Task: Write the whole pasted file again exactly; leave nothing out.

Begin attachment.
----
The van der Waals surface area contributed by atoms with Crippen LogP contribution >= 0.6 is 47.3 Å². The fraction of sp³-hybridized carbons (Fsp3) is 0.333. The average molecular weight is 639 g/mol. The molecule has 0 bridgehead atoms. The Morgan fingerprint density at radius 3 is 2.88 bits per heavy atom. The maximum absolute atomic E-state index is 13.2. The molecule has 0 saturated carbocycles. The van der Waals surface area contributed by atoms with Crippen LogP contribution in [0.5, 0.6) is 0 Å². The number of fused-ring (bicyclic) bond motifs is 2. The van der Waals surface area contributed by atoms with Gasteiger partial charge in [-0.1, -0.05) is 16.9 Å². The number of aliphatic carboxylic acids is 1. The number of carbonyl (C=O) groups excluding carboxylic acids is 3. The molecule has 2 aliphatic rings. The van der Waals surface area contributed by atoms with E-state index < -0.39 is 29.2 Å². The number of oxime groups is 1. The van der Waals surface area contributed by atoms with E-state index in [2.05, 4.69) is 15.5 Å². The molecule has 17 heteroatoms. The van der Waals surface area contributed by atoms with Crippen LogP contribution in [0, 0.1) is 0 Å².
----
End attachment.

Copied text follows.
The van der Waals surface area contributed by atoms with Crippen LogP contribution >= 0.6 is 47.3 Å². The fraction of sp³-hybridized carbons (Fsp3) is 0.333. The average molecular weight is 639 g/mol. The molecule has 0 bridgehead atoms. The Morgan fingerprint density at radius 3 is 2.88 bits per heavy atom. The maximum absolute atomic E-state index is 13.2. The molecule has 0 saturated carbocycles. The van der Waals surface area contributed by atoms with Crippen LogP contribution in [0.5, 0.6) is 0 Å². The number of fused-ring (bicyclic) bond motifs is 2. The van der Waals surface area contributed by atoms with Gasteiger partial charge in [-0.1, -0.05) is 16.9 Å². The number of aliphatic carboxylic acids is 1. The number of carbonyl (C=O) groups excluding carboxylic acids is 3. The molecule has 2 aliphatic rings. The van der Waals surface area contributed by atoms with E-state index < -0.39 is 29.2 Å². The number of oxime groups is 1. The van der Waals surface area contributed by atoms with E-state index in [2.05, 4.69) is 15.5 Å². The molecule has 17 heteroatoms. The van der Waals surface area contributed by atoms with Crippen LogP contribution in [0, 0.1) is 0 Å².